An Empirical Examination of Customers’ Mobile Phone Experience and Awareness of Mobile Banking Services in Mobile Banking in Saudi Arabia
This work aims to understand why a disparity between the popularity of smart phones and the limited adoption of m-banking exists. Accordingly, this study investigates factors that affect a person’s decision to adopt m-banking services. Such an investigation seeks to determine if and to what extent customers’ mobile phone experience as well as their awareness of m-banking services influence their intention to use such services?
This study developed a conceptual model to determine the influence that users’ mobile phone experience as well as users’ awareness of m-banking services had on users’ behavioral intention to use m-banking in Saudi Arabia.
The quantitative method used to collect data was a survey questionnaire tech-nique. A questionnaire with non-structured (close-ended) questions was formulated. A random sample, targeting banking customers in Saudi Arabia, was selected. This study collected data using a cross-sectional survey. Of those surveyed, 389 provided valid responses eligible for data analysis. SPSS v.22 was used to analyze the data.
This study produced helpful results and a new m-banking conceptual model. The developed conceptual model focused integrally on users’ awareness and experience as antecedents of m-banking adoption and highlighted the im-portance of differentiating between measuring the users’ characteristics in adopting e-banking in general and m-banking services in particular. In addition, this type of model has the ability to synthesize new control variables as well as to study technology acceptance in developing countries. This study, based on an extended UTAUT model, set out to discover what factors might affect customers’ intentions to use m-banking in Saudi Arabia.
The results show that service awareness has a direct effect on performance and effort expectancy, but not on perceived risk. Moreover, mobile phone experience fails to impact the relationships in the same hypothesized direction. As anticipated, performance expectancy, effort expectancy, and perceived risk have direct and significant effects on behavioral intentions to use m-banking. However, customer awareness fails to impact the relationships of performance expectancy, effort expectancy, and perceived risk on behavioral intentions to use m-banking.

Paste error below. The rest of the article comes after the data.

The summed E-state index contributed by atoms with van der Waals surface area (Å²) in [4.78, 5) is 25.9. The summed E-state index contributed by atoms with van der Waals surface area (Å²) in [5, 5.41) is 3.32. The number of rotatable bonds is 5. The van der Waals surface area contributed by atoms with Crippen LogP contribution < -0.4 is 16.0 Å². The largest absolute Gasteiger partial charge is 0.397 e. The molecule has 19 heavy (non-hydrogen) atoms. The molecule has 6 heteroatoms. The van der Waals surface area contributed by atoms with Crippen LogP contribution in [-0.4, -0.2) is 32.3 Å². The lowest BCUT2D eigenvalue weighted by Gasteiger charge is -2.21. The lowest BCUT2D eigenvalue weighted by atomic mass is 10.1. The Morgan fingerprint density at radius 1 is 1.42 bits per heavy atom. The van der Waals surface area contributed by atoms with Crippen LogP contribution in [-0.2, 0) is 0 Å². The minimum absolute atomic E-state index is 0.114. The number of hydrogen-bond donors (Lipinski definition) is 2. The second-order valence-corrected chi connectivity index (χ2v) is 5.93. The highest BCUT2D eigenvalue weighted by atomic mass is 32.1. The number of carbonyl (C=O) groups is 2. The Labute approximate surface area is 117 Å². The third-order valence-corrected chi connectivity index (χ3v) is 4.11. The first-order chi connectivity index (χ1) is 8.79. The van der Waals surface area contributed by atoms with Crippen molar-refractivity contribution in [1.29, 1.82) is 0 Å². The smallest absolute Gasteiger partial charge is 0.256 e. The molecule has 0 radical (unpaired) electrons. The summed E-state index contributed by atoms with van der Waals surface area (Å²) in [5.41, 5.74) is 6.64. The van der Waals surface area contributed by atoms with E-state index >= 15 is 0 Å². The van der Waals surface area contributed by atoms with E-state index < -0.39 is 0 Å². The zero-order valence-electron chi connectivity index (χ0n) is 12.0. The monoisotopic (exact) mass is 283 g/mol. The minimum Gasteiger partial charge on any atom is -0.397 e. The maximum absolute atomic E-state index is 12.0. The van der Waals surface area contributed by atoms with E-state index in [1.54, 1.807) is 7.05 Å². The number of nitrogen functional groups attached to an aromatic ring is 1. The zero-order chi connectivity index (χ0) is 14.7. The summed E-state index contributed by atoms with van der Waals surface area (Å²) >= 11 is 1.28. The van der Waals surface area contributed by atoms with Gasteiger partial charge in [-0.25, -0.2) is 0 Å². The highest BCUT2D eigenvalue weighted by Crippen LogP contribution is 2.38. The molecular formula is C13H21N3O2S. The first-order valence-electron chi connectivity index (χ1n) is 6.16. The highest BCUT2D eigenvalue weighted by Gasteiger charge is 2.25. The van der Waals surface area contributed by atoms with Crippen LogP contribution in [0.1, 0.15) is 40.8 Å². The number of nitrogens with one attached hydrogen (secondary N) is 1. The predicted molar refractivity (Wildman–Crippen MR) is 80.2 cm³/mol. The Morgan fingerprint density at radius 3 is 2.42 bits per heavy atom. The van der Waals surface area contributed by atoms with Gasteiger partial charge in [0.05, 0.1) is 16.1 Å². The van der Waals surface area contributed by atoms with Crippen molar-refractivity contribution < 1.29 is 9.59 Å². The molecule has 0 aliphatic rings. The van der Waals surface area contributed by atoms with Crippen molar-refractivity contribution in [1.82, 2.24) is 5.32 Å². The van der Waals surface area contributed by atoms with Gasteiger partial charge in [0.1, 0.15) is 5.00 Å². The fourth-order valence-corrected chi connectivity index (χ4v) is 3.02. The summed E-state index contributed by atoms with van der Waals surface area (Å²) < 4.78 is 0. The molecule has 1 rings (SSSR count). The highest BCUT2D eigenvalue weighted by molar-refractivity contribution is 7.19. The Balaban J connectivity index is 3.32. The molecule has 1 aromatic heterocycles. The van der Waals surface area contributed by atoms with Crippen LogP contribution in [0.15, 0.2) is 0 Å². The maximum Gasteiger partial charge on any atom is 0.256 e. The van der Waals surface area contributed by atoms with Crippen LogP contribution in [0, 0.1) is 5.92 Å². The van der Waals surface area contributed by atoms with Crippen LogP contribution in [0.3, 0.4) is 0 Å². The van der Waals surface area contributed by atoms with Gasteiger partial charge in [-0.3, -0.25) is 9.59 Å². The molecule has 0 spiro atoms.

Banks should target customers by distributing useful information and applying measures to increase acceptance. Banks need to introduce something imaginative to convince bank customers to abandon existing service channels and adopt m-banking services. Banks should make m-banking services the easiest service for conducting bank transactions and/or help customers conduct transactions that they cannot do any other way.
Other factors, such as trust, culture, and/or credibility should be investigated along with user’s awareness and experience factors in m-banking services. There is a need to focus on a specific type of m-banking. Thus, it may be fruitful to study the adoption of different systems of m-banking services.
This study suggests that m-banking services should be designed and built based on a deep understanding of customers’ needs using extensive testing to assure that applications and sites function well in a mobile setting.
Future researchers should apply the conceptual model developed in this study in different settings, different countries, and to different technologies.